Fran Drescher and her ex-husband, Peter Marc Jacobson, are co-creators… (Mel Melcon / Los Angeles…)
Fran Drescher and Peter Marc Jacobson, the husband-and-wife team behind the hugely successful series "The Nanny," were once so joined at the hip that they compared themselves to one of TV's most beloved couples, Lucille Ball and Desi Arnaz.
Like that iconic duo, Drescher and Jacobson had clearly defined roles: She was the foghorn-voiced comedian with an outrageous persona and a sparkling smile; he was the quieter creative force behind the scenes, helping to shape their brand of comedy. Fueling their star power was their fairy-tale-like off-screen romance — they had been together since falling in love in high school.
In a 1994 interview, Jacobson offered a key difference between him and Drescher, and their idols, who eventually split up. "We'll stay together."
Drescher and Jacobson are still very much together. But like Lucy and Desi, they are now divorced, living very separate lives — she as a single woman, he as a gay man.
That real-life twist, accented by years of tears, heartbreak and therapy, was their inspiration in creating the new TV Land comedy "Happily Divorced," which premieres Wednesday.
It stars Drescher as Fran, a struggling Los Angeles florist whose life is turned upside when she learns that her husband of 18 years, Peter (John Michael Higgins), is gay. He can't afford to move out, so they agree to continue living under one roof. They confront their own significant differences while she dives into the dating world and he explores his newfound sexuality.
"It's not totally our story," said Drescher last week as she and Jacobson, who is an executive producer, wrapped up a day of taping. For instance, Peter announces to Fran that he thinks he's gay while they're in bed, just a little while after having sex. Jacobson did not reveal that he was gay until after they were divorced. The emotional turmoil which accompanied their real-life split, initiated by Drescher in order to escape what she called a "codependent relationship," is off-limits.
"There's a lot of creative license here because we want to create situations and a comedy that will last for at least five years," she said. "We're always referring to our personal lives, and we write about what we know."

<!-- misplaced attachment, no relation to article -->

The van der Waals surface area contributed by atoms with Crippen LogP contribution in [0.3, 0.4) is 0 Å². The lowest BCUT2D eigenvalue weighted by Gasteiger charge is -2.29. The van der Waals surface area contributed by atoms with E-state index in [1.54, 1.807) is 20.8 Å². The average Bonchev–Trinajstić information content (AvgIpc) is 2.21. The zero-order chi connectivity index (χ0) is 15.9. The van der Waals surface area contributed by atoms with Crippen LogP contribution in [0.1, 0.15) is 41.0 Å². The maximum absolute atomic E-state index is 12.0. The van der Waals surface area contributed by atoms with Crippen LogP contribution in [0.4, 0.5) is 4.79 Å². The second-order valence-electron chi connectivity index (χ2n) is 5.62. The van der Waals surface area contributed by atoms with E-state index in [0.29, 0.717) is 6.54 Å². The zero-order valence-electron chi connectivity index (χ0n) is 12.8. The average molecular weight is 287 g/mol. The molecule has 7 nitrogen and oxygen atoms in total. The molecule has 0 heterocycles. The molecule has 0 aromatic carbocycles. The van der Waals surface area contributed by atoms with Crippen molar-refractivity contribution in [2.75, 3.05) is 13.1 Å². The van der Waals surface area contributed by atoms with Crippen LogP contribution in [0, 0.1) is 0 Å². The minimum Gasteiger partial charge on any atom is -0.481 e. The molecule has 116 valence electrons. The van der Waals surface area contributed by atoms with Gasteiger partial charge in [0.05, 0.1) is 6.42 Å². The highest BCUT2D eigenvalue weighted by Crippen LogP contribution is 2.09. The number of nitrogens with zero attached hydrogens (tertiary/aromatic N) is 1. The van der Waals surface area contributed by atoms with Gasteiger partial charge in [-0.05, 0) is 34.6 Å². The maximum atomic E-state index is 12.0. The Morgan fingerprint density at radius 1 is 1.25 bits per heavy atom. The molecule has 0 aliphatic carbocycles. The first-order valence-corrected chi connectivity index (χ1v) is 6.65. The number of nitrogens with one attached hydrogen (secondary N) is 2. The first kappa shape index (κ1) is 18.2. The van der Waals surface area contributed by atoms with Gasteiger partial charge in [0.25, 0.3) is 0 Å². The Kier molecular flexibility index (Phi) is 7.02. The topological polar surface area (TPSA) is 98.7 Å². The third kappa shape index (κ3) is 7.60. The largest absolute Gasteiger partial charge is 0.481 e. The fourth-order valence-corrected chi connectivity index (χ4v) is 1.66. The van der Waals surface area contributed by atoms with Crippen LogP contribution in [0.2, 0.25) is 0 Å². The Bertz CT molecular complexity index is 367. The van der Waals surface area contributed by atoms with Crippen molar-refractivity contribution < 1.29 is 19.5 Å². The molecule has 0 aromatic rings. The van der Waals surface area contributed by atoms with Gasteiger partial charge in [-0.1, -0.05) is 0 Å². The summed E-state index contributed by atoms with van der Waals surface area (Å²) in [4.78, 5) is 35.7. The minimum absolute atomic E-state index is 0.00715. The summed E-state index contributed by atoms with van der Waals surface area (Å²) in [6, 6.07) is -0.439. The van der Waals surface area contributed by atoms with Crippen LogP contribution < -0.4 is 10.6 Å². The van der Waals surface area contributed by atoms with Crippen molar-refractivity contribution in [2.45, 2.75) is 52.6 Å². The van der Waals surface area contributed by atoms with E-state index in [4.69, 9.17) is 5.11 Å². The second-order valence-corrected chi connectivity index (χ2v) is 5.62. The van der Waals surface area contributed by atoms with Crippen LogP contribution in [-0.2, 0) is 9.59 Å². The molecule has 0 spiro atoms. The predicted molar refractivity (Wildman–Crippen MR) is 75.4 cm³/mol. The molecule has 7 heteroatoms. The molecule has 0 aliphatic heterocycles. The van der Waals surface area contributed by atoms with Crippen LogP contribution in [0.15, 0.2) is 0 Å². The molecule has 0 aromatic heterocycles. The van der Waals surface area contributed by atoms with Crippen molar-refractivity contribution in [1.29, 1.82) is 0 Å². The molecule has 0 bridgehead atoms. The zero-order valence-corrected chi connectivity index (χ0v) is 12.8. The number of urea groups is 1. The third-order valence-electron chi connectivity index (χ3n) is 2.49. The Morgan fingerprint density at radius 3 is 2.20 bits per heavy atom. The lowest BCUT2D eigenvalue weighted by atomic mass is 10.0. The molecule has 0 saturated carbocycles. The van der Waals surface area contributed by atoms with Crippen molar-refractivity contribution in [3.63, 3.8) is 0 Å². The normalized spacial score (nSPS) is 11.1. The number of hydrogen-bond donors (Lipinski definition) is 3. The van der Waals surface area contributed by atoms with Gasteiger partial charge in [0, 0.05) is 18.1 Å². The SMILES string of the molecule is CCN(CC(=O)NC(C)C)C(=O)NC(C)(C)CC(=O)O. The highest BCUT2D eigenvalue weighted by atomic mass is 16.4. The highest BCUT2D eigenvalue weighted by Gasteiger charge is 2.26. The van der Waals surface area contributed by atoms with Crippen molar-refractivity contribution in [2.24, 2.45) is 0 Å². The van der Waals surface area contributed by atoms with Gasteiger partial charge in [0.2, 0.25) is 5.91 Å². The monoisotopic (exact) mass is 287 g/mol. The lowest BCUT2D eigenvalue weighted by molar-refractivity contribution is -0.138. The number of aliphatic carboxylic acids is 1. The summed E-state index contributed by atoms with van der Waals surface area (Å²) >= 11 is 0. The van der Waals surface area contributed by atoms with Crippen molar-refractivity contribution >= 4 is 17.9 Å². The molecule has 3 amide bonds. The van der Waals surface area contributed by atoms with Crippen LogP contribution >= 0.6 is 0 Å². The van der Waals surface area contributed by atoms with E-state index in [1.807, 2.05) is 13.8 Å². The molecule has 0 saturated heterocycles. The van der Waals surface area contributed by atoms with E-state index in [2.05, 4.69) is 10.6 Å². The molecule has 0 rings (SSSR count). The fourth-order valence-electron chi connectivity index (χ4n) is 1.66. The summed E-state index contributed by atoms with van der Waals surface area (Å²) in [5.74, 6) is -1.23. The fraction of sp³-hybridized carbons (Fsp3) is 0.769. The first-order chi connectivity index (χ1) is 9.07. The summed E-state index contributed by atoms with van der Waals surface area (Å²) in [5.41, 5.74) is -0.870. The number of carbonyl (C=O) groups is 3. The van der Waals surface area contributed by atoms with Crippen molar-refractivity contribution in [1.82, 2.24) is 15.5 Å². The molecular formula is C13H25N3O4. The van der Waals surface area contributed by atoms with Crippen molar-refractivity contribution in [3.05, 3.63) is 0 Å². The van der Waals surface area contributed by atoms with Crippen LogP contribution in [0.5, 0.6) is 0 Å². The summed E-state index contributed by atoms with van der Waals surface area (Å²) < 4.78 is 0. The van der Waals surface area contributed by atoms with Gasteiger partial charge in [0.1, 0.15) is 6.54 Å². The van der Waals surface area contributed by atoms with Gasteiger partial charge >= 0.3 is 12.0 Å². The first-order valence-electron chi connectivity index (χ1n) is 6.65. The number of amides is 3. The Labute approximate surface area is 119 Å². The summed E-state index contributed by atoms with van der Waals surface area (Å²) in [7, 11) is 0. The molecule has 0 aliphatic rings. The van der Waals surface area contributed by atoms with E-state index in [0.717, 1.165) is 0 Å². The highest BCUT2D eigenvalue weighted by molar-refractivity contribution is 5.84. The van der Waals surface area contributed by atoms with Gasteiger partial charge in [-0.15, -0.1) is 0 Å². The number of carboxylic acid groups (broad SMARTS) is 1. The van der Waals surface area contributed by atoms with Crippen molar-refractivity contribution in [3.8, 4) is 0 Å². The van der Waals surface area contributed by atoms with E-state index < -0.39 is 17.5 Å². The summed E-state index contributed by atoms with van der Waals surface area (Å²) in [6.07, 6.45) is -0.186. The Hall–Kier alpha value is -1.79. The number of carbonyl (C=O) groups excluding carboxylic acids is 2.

Added Jacobson: "When we were married, we were a heterosexual married couple. It's different now, but our love has always been there. The divorce was very amicable. Everything was split down the middle. We always have done our best when we're together."
The series is the latest foray into original programming by TV Land, which has specialized in reruns of vintage TV shows such as "The Jeffersons" and "I Dream of Jeannie." "Happily Divorced" is being paired with "Hot in Cleveland," the Betty White comedy returning Wednesday for its second season.
Larry W. Jones, president of TV Land, said, "We know that Fran comes with a passionate and loyal fan base. Our audience likes to see these popular stars in modern situations. There are similarities to 'The Nanny,' but it's very different."
Drescher is also looking to recover from a few post-"Nanny" stumbles: a talk show and a CW sitcom, "Living With Fran," failed to catch fire. She and Jacobson acknowledge that "Happily Divorced" represents a more topical — and saucier — leap for their frothy brand.
Said Drescher, "I really love the fact that this show is about something, that it's purposeful and contemporary and speaks to the true meaning of love. I love 'The Nanny,' but it's very exciting to be playing someone a little closer to myself."
As they spoke, the two displayed a clear chemistry reflecting their deep affection for each other. At one point during a brief photo session, Drescher caressed her former husband's face as they sat on a couch on the set. She is still the more dominant speaker, and he watched her intensely as she began to discuss their evolving relationship.
Behind much of Drescher's comedic persona is years of pain. She has spoken in the past about being raped by an intruder at the couple's house. Though there were good times in the marriage, Drescher said she became increasingly unhappy: "I felt like a bird in a gilded cage and I needed to get out. I needed to find the tools that would help me discover who I was."
She moved to New York after "The Nanny" ended in 1999 and became involved with another man. They didn't speak. Jacobson began to rebuild his life without her, though he didn't come out of the closet for a few years.
When Drescher was stricken with uterine cancer about a year later, Jacobson reached out to her, and the two began to rebuild their bond. Drescher, who wrote a bestseller, "Cancer Schmancer," has also found new purpose as a rape and cancer survivor.
At the moment, they are both unattached.
Said Jacobson: "The bottom line is, we never stopped loving each other."